• 1 1/2 cups frozen peas, defrosted
  • 1/3 cup pignolis (pine nuts)
  • 3/4 teaspoon kosher salt
  • 3/4 teaspoon freshly ground black pepper

Directions:

Cook the fusilli and bow ties separately in a large pot of boiling salted water for 10 to 12 minutes until each pasta is al dente. Drain and toss into a bowl with the olive oil. Cool to room temperature.

In the bowl of a food processor fitted with a steel blade, puree the pesto, spinach, and lemon juice. Add the mayonnaise and puree. Add the pesto mixture to the cooled pasta and then add the Parmesan, peas, pignolis, salt, and pepper. Mix well, season to taste, and serve at room temperature.

Pesto:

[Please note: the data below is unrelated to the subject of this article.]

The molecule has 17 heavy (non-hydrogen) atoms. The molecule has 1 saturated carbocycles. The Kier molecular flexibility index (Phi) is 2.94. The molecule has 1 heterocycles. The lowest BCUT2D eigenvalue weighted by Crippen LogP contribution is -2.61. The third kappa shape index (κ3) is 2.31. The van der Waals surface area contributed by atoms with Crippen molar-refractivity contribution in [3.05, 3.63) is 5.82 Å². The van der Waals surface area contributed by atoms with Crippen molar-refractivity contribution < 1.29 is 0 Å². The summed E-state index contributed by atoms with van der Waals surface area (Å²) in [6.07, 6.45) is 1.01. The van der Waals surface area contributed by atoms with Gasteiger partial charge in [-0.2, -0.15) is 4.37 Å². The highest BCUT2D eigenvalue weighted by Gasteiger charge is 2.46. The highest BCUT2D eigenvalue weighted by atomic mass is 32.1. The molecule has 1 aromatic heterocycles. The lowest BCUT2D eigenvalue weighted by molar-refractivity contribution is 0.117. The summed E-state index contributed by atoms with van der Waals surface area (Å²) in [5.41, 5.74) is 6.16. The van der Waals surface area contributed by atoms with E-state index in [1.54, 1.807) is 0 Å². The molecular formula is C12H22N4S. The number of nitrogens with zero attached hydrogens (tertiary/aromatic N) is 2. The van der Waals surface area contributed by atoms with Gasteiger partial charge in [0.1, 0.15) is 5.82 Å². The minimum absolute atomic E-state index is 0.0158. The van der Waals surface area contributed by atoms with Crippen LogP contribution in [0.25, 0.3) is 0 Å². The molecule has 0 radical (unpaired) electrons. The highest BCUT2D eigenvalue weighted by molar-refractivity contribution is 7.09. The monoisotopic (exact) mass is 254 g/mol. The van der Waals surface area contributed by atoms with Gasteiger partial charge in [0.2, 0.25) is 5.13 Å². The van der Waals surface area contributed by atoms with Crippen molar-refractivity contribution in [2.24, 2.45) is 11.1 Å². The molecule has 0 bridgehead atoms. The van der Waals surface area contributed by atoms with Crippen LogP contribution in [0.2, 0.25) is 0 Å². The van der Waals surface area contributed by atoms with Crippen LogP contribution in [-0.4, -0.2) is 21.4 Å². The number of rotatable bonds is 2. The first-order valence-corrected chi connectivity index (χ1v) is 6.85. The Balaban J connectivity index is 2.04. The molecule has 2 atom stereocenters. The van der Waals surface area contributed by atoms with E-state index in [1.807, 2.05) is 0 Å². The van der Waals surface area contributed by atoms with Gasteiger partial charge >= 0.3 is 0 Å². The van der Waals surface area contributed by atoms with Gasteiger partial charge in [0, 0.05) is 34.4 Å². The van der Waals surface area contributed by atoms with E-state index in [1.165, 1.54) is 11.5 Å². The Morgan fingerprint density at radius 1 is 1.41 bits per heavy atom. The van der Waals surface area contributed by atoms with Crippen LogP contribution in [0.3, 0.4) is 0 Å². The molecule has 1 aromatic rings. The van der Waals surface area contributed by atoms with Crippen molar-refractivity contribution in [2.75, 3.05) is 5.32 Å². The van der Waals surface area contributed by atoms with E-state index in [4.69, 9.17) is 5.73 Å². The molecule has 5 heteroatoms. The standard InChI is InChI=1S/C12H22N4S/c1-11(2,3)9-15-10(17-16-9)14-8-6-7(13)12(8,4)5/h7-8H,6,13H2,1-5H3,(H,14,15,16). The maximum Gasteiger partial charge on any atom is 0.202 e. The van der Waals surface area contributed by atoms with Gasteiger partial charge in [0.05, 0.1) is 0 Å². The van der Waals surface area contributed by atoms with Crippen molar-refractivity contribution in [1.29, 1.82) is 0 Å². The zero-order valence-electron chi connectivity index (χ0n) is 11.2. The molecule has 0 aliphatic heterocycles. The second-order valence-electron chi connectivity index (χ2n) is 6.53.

• 1/4 cup walnuts
  • 1/4 cup pignolis (pine nuts)
  • 3 tablespoons chopped garlic (9 cloves)
  • 5 cups fresh basil leaves, packed
  • 1 teaspoon kosher salt
  • 1 teaspoon freshly ground black pepper
  • 1 1/2 cups good olive oil
  • 1 cup freshly grated Parmesan

Place the walnuts, pignolis, and garlic in the bowl of a food processor fitted with a steel blade. Process for 15 seconds. Add the basil leaves, salt, and pepper. With the processor running, slowly pour the olive oil into the bowl through the feed tube and process until the pesto is thoroughly pureed. Add the Parmesan and puree for a minute. Use right away or store the pesto in the refrigerator or freezer with a thin film of olive oil on top.

Notes: Air is the enemy of pesto. For freezing, pack it in containers with a film of oil or plastic wrap directly on top with the air pressed out.

To clean basil, remove the leaves, swirl them in a bowl of water, and then spin them very dry in a salad spinner. Store them in a closed plastic bag with a slightly damp paper towel. As long as the leaves are dry they will stay green for several days.

* Recipe from thefoodnetwork.com

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Tomato Chorizo Pasta